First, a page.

Tuesday, March 24, 2009

Learn to Crochet - Lesson 6 - Yarn Changes

Learn to Crochet - Lesson 6 - Yarn Changes

So, now you are making long chains of Chain stitches, and going back to do Single Crochet stitches into the Chains.

What about when you are running out of yarn in your skein, and need to tie another skein on; or you want to change to a different color?

There are two ways of ending a skein or changing colors: Tie Off, or Weave In

Tie Off
This is the method I use, for one personal reason. When I was a kid (I hate to admit these horrible stories about myself, but this is how we grow and teach, right??) my Mother had an afghan in her linen closet that was made by my Grandmother (my Daddy's Stepmother, who was just a WONDERFUL, kind, warm and loving person). This afghan was lovingly placed over us when we were children and were sick and on the couch. Nice, right? Well, kids are creative. I had plenty of time to look CLOSELY at that afghan. To pick at it. To find the worked-in ends and WORK THEM OUT and create huge holes in the afghan. :-( Later in life, when I learned how to crochet, I determined that no future person would be able to work MY ends out of my projects. So, I tie little knots to secure any ending. When I change colors, I tie. When I end a skein, I tie. I basically do at least two square knots (sometimes, three) and I pull the ends tightly. Then, I cut the loose yarn ends about 2-3 millimeters from the knot. To my knowledge, none of my knots has ever been picked out or let loose. And, I have washed our afghans TONS of times in the washing machine and dried them in the dryer. They are USED and not treasured.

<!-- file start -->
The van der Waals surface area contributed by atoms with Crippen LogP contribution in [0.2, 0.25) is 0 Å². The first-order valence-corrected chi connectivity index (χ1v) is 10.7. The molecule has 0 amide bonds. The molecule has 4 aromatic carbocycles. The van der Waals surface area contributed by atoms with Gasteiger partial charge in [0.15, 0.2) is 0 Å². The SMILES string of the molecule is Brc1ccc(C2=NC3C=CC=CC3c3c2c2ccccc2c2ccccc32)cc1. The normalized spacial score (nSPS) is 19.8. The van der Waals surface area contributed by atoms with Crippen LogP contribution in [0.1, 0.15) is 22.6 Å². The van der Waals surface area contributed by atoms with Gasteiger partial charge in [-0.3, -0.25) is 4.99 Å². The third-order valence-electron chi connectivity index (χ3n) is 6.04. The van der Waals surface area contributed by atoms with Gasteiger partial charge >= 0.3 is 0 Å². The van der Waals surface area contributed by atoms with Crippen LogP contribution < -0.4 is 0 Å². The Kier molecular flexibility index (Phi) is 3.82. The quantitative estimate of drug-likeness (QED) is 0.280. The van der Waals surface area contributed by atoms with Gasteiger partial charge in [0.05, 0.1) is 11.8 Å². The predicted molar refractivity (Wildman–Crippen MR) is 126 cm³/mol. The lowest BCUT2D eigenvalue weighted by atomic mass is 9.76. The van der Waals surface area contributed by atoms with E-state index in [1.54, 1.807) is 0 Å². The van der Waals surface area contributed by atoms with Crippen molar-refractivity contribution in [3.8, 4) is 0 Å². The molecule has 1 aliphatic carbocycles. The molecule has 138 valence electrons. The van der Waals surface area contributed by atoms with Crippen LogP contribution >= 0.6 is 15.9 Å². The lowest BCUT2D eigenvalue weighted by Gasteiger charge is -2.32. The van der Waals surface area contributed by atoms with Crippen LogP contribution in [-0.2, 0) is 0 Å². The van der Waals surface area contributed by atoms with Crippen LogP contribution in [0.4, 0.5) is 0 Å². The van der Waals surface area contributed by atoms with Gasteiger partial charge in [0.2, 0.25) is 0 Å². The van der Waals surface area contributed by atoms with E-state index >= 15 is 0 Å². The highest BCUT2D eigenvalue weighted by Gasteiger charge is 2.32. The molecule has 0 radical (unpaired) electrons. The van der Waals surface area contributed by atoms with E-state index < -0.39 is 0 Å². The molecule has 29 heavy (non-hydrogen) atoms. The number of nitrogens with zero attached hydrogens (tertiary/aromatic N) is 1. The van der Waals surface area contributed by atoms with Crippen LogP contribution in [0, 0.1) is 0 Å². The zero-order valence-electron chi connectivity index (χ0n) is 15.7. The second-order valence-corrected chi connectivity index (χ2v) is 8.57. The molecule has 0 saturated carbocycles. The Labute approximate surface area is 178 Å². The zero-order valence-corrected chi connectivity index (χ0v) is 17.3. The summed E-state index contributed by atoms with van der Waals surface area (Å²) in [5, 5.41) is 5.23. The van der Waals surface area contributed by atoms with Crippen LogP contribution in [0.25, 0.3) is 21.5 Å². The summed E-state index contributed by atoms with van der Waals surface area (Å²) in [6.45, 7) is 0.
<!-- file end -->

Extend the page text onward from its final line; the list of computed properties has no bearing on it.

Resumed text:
So, I tie things off and work the little knot under the surrounding stitches so they don't show and poke out all over.

The two little 6 inch ends from starting the project and ending the project get looped through the end stitches and tied in. Then, I separate the 4 ply yarn into two sets of 2 ply, and I make tiny square knots with that yarn. Then, I cut the ends off about 2-3 millimeters from the knots. I work the knots back into the near-by stitches so they don't show.

Weave In
When changing colors at the end of a row, with a color you WILL use in the future, you basically incorporate the long pulled-out strand of yarn into the end stitches of your project until you are ready to change colors back to the color you stopped. Make sense? Just keep the skein near you and try to keep it from tangling in the project and the color you switched to. GOOD LUCK! LOL!! Hmmmmmm ... I think I remember a second reason why I decided to use the "make little knots" method instead of dragging those "not using right now" colors along beside me.

Do we think I have an issue with TANGLES?? LOL!

Life is too short to be untangling yarn knots all the time. :-)

Crocheters who use the "weave in" method, also work in the ends when they END a skein. When you are finished with a color, or a skein is running out, leave a strand hanging loose about12-18 inches. Also, start your NEW skein (or new color) by leaving a strand of yarn hanging out about 12-18 inches from where you start using that skein. When you are finished with the project (or you could go back as you are working) you go back and weave the loose strands of yarn into the project alongside the color that they are. Bad grammar. Use your hook to pull the loose ends into the project so they are not noticeable.

And, not able to be found by naughty ... er ... CREATIVE children with time on their hands!


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